Generational justice is extremely tricky

A short time ago, I wrote a couple of pieces (I, II) critical of an Evan Soltas’ article about the projected deficits in Social Security and Medicare. In those two pieces, I focused primarily on what I thought was a confused policy position of Soltas. But I also want to address the philosophical ideas surrounding generational justice that Soltas brought up.

Soltas basic moral argument is that deficits in old-age entitlement programs create generational injustice because they lead to a transfer from the young to the rich. He writes:

Every generation inherits institutions, knowledge, technology and private wealth, and with that, you could argue, some obligation to its forebears. Still, young people shouldn’t also inherit fiscal obligations so huge as to absorb much of their own effort. Using public borrowing to underwrite a huge transfer of wealth from the young and unborn to the old breaches that basic notion of fairness.

This quote is not terribly specific, but Soltas’ follow-up piece about squirrels reveals a desert notion of generational equity. That is, the contributions from every generation and the payouts they receive should basically equal out. That way no generation is receiving more in payouts than they contributed in, something that would be tantamount to theft from some other generation.

As I mentioned in a prior post, the first confusion in this is that it is trivially easy to have every generation get more in payouts than they contribute in. So long as the economy is growing, there should never be a problem with this. In that sense, everyone could be a net moocher. The only possible loser in this scenario is the last generation that ever lives. They would would foot the bill for the surplus of the generation before them and have no one available to foot the bill for them. Of course if you are the last generation ever, you probably have much bigger problems to contend with.

Beyond that, desert-based approaches to generational justice run into very tricky problems around technology and capital. The capital problem is the less tricky of the two. The issue is that the older generation has built out a considerable amount of capital (both public and private), and that capital will be passed over to the younger generation eventually. On a pure desert-based approach to generational justice, the full value of that capital will need to be given back to the older generation. Some of that value might be captured by selling the capital to the younger generation, but not all of it will.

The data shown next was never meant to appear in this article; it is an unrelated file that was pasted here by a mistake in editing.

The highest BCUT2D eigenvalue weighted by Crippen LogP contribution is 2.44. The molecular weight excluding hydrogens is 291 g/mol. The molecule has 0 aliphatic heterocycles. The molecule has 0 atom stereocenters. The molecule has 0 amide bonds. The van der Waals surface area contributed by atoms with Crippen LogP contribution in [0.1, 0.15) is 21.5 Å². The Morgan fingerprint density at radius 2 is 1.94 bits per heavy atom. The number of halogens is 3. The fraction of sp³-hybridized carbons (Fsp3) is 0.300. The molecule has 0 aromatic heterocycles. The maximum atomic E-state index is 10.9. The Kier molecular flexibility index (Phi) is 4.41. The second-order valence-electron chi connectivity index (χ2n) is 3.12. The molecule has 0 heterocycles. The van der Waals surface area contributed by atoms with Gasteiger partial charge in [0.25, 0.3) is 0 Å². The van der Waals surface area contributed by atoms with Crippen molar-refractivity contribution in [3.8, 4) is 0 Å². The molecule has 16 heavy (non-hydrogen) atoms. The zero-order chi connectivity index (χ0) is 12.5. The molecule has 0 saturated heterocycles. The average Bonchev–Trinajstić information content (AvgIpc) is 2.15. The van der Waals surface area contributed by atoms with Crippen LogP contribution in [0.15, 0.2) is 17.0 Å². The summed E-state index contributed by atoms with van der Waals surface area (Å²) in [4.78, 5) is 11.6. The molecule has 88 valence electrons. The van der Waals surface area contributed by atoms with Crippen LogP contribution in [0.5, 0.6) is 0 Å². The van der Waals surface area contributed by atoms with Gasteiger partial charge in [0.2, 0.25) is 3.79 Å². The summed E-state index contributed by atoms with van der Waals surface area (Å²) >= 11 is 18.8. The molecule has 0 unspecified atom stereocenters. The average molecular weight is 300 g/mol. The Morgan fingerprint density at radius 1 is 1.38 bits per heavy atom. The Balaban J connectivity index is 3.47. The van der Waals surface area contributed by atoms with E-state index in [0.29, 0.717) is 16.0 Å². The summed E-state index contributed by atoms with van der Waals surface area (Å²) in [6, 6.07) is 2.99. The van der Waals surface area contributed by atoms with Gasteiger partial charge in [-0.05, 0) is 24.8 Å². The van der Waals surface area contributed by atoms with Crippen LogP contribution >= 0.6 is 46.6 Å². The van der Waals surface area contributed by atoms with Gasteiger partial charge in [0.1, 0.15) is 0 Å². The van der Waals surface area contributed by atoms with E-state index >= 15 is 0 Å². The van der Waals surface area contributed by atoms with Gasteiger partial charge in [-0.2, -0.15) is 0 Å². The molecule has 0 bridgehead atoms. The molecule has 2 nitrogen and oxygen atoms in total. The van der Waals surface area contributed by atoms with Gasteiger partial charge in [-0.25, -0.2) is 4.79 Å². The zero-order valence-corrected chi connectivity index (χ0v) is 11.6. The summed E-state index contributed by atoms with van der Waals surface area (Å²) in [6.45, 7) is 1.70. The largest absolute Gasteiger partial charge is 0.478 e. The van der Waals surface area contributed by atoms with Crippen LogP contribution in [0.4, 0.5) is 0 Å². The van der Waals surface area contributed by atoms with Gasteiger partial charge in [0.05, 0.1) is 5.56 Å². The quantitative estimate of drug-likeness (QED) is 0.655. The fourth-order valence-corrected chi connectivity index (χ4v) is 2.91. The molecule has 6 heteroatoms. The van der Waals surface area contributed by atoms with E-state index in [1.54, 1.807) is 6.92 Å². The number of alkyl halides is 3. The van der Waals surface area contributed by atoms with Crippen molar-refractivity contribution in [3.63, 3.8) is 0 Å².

Public capital especially — think about public infrastructure for instance — will never be sold to the younger generation. So to really balance accounts between young and old, you would need to calculate the value of the marginal capital built out by the older generation that will flow to the younger generation without compensation. Then that value would need to be paid out to the older generation from the younger generation somehow, e.g. through transfer taxes like those that already fund Medicare and Social Security.

The real trouble comes when you start thinking about compensating for technology. Soltas is in an especially relevant position to understand how significant technology transfers are. His generation did not invent the computer, the integrated circuit, the internet, or any of the other technology underlying his blogging. These technologies were integral to him being able to become a contributor at Bloomberg and Wonkblog, positions he will doubtlessly be able to leverage for more lucrative spots in the future. Does he owe some sort of monetary tribute to the generation that preceded him for that? It would seem that he does. Somehow we would need to figure out how much value that technology added to Soltas’ life (which seems at this point to be quite a bit), extract it from him, and dump it off to the older generation.

It gets even trickier than that. In addition to benefiting from the recent technological contributions of the older generation, the younger generation hugely benefits from inherited technology that is much older. Consider a world without algebra, electricity, or the internal combustion engine. On a view of generational justice that only entitles generations to their specific contributions, this presents very serious problems. The vast majority of any given generation’s economic product is attributable to technological gifts inherited from past generations. If each generation is not entitled to that which they did not contribute, each generation should be destroying — perhaps in ritual sacrifice to their ancestors — the majority of what they produce, lest they be moochers.